Politics for the People December Column on IVN

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REVIEW: Jon Meacham’s “The Soul of America” Gives Americans a Much Needed History Lesson

Here’s a passage that brings historians’ public value to life: “The only way to come to understanding is by knowing the history that has shaped us,” writes Jon Meacham in his evocative, The Soul of America (p. 259).
What Meacham asserts is profound. What appears to be new in America’s politics is often anything but. A more likely description, Meacham contends, is that it’s the newest episode of ‘America’s eternal struggle.’
“I’ve wondered why the next generation can’t profit from the generation before,” Meacham quotes a flummoxed Harry Truman. “But they it never does until people get knocked in the head by experience.” (p. 259)
So true: Live it and know it. But let’s wish it were otherwise. If Americans could actually learn from history and practice accordingly—especially now, living as we are, in the Age of Trump—we’d be so much better off as a nation.But they don’t. And that’s what makes this book so important: Meacham tells many Americans ‘what they never knew.’

If history were truly our guide, then each and every time we scream—“Trump! There he goes again! –we’d appreciate what may be the most poignant passage of Meacham’s book: “And yet and yet—there is always an ‘and yet’ in American history.” (p. 103, bolding added)

America’s script, Meacham argues, is a constant yin and yang—of taking two steps forward (sometimes one) and one step back (sometimes two). He describes it as “the war between the ideal and the real, between what’s right and what’s convenient, between the larger good and personal interest” (p. 7).

Each American president engages in that very same struggle. For example, LBJ exerted moral leadership when he signed The Civil Rights Act—knowing full well that he was likely signing over the South to the Republican Party. Richard Nixon showed a very different temperament—and paid a steep price—when he conspired in Watergate.

Then there was Andrew Jackson, the president who took a Hobbesian view of the presidency (that is, every single day is a war). Jackson, whom Meacham describes as “the most contradictory of men,” ”spoke passionately of the needs of the humble members of society…and made the case for a more democratic understanding of power.” But he (also) “massacred Native Americans in combat, executed enemy soldiers, and imposed martial law” (p. 29), while constantly blaming others and expressing self-pity with regularity.

I’ve come to see Woodrow Wilson—once my presidential hero—in that contradictory way, too. Wilson led America during the era of suffrage triumph and argued vociferously for what eventually became the United Nations. But he also squelched free speech through The Sedition Act (1918) and was adamant about keeping African Americans out of government (they don’t have ‘the intelligence,’ he surmised).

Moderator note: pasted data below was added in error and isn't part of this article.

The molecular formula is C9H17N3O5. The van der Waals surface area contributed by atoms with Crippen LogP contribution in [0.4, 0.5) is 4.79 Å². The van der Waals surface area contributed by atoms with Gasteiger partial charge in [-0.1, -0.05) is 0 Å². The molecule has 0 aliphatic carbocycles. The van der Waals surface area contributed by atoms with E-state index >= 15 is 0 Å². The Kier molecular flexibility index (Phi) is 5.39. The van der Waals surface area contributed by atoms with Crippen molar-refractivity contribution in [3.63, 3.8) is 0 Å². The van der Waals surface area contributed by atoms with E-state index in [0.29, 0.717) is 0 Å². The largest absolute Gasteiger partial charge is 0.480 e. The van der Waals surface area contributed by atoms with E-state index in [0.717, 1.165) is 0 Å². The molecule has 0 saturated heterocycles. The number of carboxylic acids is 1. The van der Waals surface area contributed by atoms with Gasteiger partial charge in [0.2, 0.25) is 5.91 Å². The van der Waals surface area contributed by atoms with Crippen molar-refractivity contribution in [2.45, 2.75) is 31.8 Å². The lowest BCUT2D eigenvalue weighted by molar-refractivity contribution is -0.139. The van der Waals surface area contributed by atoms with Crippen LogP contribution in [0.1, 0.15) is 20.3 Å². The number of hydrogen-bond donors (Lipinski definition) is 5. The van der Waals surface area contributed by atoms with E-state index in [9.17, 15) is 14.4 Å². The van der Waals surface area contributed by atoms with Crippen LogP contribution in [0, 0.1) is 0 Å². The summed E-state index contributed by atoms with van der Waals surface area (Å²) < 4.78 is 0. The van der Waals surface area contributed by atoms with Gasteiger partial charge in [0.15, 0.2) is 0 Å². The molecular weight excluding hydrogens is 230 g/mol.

Thank goodness we had activists then (as we have today) that got into Wilson’s face and fought him every step of the way. Alice Paul (my new hero) is one example.

But neither Jackson nor Wilson—add Nixon to that list, too—was a one-off. “If we expect trumpets to sound unwavering notes,” Meacham observes, “we will be disappointed. The past tells us that politics is an uneven symphony” (p. 103).

Consider this: for all the great things FDR did for America, keep in mind that he interred Japanese-, German-, and Italian-Americans during WWII. And he wouldn’t support anti-lynching legislation—despite Eleanor’s constant urging—concerned that he’d lose Congressional votes for his New Deal.

Of course, many of us would trade Wilson or FDR for Donald Trump in a heartbeat. Trump—an extreme version of the losing side of what Jon Meacham calls, “the battle for our better angels”—is the reason he wrote this book: “I am writing now,” Meacham scribes, “not because past American presidents have always risen to the occasion but because the incumbent American president so rarely does,” p. 13).

But staying true to the theme of this important book, Meacham doesn’t see Trump as unique. In many ways, he’s a 21st Century version of that damnable 20th Century figure, Senator Joe McCarthy.

It’s a valid comparison, too. “Our fate (as a society) is contingent upon which element—hope or fear—emerges triumphant,” Meacham writes (p. 7). Lincoln and Obama exuded hope. McCarthy and Trump peddled fear. That’s why—to better understand Trump—it’s advisable to learn more about McCarthy.

“He (McCarthy) exploited the privileges of power and prominence without regard to its responsibilities,” Meacham writes. “A freelance performer who grasped what many ordinary Americans feared,” McCarthy knew that “the country feared Communism…and he fed those fears…. A master of false charges, of conspiracy-tinged rhetoric, McCarthy could distract the public, play the press, and change the subject—all while keeping himself at center stage.” (p. 185)